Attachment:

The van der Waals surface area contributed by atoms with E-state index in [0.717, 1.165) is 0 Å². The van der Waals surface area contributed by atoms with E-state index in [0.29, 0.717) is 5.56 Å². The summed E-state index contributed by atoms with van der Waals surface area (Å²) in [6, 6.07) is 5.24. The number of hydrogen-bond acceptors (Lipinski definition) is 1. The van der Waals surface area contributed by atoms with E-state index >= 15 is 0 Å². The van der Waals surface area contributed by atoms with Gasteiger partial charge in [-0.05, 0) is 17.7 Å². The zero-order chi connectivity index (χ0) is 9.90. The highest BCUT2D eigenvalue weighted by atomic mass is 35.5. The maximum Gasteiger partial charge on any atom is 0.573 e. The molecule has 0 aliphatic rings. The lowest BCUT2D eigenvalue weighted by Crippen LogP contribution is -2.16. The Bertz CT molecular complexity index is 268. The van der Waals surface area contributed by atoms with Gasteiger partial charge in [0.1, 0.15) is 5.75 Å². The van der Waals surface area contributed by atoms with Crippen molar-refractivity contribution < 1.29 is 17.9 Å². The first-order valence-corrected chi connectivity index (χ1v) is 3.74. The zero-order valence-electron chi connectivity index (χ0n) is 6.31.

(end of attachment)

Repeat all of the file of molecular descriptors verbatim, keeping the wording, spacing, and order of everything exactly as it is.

The van der Waals surface area contributed by atoms with E-state index in [0.717, 1.165) is 0 Å². The van der Waals surface area contributed by atoms with E-state index in [0.29, 0.717) is 5.56 Å². The summed E-state index contributed by atoms with van der Waals surface area (Å²) in [6, 6.07) is 5.24. The number of hydrogen-bond acceptors (Lipinski definition) is 1. The van der Waals surface area contributed by atoms with E-state index >= 15 is 0 Å². The van der Waals surface area contributed by atoms with Gasteiger partial charge in [-0.05, 0) is 17.7 Å². The zero-order chi connectivity index (χ0) is 9.90. The highest BCUT2D eigenvalue weighted by atomic mass is 35.5. The maximum Gasteiger partial charge on any atom is 0.573 e. The molecule has 0 aliphatic rings. The lowest BCUT2D eigenvalue weighted by Crippen LogP contribution is -2.16. The Bertz CT molecular complexity index is 268. The van der Waals surface area contributed by atoms with Gasteiger partial charge in [0.1, 0.15) is 5.75 Å². The van der Waals surface area contributed by atoms with Crippen molar-refractivity contribution < 1.29 is 17.9 Å². The first-order valence-corrected chi connectivity index (χ1v) is 3.74. The zero-order valence-electron chi connectivity index (χ0n) is 6.31.